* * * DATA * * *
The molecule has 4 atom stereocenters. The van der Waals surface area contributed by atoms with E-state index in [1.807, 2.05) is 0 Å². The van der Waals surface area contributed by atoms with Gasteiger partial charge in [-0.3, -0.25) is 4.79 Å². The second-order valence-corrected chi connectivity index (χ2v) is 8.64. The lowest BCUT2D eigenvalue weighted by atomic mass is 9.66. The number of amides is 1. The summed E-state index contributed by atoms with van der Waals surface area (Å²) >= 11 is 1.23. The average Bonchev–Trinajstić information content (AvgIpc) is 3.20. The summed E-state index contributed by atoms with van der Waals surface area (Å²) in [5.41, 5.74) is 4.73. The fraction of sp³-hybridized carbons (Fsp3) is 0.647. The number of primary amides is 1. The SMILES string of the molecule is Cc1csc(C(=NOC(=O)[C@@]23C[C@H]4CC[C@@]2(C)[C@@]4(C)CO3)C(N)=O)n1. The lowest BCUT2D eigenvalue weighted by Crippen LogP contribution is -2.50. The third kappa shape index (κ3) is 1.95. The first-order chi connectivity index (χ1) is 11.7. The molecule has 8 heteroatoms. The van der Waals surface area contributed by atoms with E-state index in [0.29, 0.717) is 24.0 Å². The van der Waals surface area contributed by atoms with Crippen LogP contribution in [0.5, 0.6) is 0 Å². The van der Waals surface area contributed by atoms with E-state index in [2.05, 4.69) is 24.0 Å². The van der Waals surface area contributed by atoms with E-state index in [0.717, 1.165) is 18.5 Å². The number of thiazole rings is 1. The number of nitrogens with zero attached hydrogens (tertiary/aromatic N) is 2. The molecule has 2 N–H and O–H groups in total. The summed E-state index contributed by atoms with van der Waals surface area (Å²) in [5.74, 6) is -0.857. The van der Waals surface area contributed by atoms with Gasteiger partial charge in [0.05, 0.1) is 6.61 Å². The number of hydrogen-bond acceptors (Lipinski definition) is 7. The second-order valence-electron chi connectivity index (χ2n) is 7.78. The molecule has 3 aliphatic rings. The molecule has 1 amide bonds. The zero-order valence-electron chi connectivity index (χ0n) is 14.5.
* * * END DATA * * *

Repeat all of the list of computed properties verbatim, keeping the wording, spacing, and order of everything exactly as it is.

The molecule has 4 atom stereocenters. The van der Waals surface area contributed by atoms with E-state index in [1.807, 2.05) is 0 Å². The van der Waals surface area contributed by atoms with Gasteiger partial charge in [-0.3, -0.25) is 4.79 Å². The second-order valence-corrected chi connectivity index (χ2v) is 8.64. The lowest BCUT2D eigenvalue weighted by atomic mass is 9.66. The number of amides is 1. The summed E-state index contributed by atoms with van der Waals surface area (Å²) >= 11 is 1.23. The average Bonchev–Trinajstić information content (AvgIpc) is 3.20. The summed E-state index contributed by atoms with van der Waals surface area (Å²) in [5.41, 5.74) is 4.73. The fraction of sp³-hybridized carbons (Fsp3) is 0.647. The number of primary amides is 1. The SMILES string of the molecule is Cc1csc(C(=NOC(=O)[C@@]23C[C@H]4CC[C@@]2(C)[C@@]4(C)CO3)C(N)=O)n1. The lowest BCUT2D eigenvalue weighted by Crippen LogP contribution is -2.50. The third kappa shape index (κ3) is 1.95. The first-order chi connectivity index (χ1) is 11.7. The molecule has 8 heteroatoms. The van der Waals surface area contributed by atoms with E-state index in [0.29, 0.717) is 24.0 Å². The van der Waals surface area contributed by atoms with Crippen LogP contribution in [0.5, 0.6) is 0 Å². The van der Waals surface area contributed by atoms with E-state index in [2.05, 4.69) is 24.0 Å². The van der Waals surface area contributed by atoms with E-state index in [0.717, 1.165) is 18.5 Å². The number of thiazole rings is 1. The number of nitrogens with zero attached hydrogens (tertiary/aromatic N) is 2. The molecule has 2 N–H and O–H groups in total. The summed E-state index contributed by atoms with van der Waals surface area (Å²) in [5.74, 6) is -0.857. The van der Waals surface area contributed by atoms with Gasteiger partial charge in [0.05, 0.1) is 6.61 Å². The number of hydrogen-bond acceptors (Lipinski definition) is 7. The second-order valence-electron chi connectivity index (χ2n) is 7.78. The molecule has 3 aliphatic rings. The molecule has 1 amide bonds. The zero-order valence-electron chi connectivity index (χ0n) is 14.5.